Sikkim flash flood: at least 14 killed and scores missing in northern Indian state

Search operations are under way in mountainous north-eastern region

Members of the Indian Army during the rescue operation in Sikkim, Gangtok district, India. EPA
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The death toll from flooding in India’s Sikkim state has risen to 14 with more than 100 people, including 22 army personnel, still missing.

Over 20,000 people have been affected by the flooding, which occurred after heavy rain over South Lhonak Lake caused the Teesta River's water levels to rise on Wednesday.

Several towns located in the Teesta basin were also flooded after the river rose by up to six metres.

Dozens of bridges collapsed and part of a motorway linking Sikkim to the rest of the country was swept away.

The 1200-megawatt Teesta Urja hydropower project was also damaged.

“The entire powerhouse is submerged under water and it is too early to assess the damage,” Sunil Saraogi, the executive chairman of the project, told local media.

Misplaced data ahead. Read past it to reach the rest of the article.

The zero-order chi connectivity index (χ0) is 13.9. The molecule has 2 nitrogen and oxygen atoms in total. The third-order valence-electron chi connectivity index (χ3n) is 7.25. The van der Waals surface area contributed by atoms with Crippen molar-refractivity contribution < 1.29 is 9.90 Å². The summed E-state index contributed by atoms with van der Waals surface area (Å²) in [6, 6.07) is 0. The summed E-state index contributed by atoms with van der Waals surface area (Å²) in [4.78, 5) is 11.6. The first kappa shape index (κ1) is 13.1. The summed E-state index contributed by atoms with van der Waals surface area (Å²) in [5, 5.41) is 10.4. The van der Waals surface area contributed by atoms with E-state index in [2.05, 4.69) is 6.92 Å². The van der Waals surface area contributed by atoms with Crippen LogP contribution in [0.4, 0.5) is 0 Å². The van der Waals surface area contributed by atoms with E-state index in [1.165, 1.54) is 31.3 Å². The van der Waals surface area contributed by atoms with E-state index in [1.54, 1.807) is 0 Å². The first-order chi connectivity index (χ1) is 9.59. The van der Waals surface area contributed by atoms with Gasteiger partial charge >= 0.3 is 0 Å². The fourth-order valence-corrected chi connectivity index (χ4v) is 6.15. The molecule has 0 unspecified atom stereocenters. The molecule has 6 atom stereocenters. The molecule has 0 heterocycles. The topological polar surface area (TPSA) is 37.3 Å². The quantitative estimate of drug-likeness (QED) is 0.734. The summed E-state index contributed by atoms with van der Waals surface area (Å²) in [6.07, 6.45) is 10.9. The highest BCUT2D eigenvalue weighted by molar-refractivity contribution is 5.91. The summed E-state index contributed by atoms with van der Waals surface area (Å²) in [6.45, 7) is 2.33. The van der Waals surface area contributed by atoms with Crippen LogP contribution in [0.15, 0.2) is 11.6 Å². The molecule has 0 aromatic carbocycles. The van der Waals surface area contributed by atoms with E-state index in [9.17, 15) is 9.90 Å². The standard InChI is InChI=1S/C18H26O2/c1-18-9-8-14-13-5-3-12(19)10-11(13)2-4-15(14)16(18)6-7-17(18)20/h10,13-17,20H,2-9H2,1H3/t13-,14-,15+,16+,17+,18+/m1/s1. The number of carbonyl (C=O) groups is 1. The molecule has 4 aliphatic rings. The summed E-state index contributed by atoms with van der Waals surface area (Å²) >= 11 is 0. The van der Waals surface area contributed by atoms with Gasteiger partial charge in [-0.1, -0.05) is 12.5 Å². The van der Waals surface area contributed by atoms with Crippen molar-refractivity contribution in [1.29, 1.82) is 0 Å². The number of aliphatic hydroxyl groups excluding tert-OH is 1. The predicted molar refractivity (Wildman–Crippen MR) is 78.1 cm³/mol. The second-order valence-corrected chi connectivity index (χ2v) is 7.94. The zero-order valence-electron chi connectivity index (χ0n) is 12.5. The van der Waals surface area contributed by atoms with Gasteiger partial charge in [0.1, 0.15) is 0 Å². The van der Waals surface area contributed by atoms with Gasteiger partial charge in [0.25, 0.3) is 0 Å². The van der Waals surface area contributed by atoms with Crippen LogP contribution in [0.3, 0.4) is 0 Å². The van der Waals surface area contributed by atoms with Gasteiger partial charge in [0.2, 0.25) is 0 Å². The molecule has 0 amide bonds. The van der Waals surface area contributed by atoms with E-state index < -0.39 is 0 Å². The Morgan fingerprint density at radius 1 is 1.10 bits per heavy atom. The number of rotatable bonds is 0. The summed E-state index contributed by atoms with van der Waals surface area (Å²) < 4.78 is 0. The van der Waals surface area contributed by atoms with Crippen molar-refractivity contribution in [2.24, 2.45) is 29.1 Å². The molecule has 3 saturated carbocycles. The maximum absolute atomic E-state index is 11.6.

About 3,000 tourists are estimated to be stranded. Authorities have set up 18 relief camps for people affected by the flooding. The army, the National Disaster Response Force and local authorities have launched rescue and relief operations.

Prime Minister Narendra Modi “assured all possible support” to the state “in addressing the challenge”.

The weather department said Sikkim received 101 millimetres of rain in the first five days of October, more than double normal levels, triggering floods worse than one in October 1968 in which an estimated 1,000 people were killed.

The department has predicted heavy rain over the next three days in parts of Sikkim and neighbouring states.

The affected area lies close to India's border with Nepal. Lhonak Lake is at the base of a glacier in the mountains around Kanchenjunga, the world's third-highest mountain.

Flash floods are common during India's monsoon season, which starts in June and usually ends in September. However, climate change is increasing the frequency and severity, according to experts, with a rise in climate-related natural disasters in the Himalayan region that stretches 2,500km through a dozen states.

In August, a video showing eight concrete structures collapsing in Himachal Pradesh went viral on social media in India.

There were no casualties but the collapse came following a series of flash floods, landslides and heavy showers in the state that killed about 400 people over two months.

Himachal Pradesh received 742mm of rainfall in the first 54 days of monsoon, whereas the seasonal average is 730mm.

Updated: October 05, 2023, 10:51 AM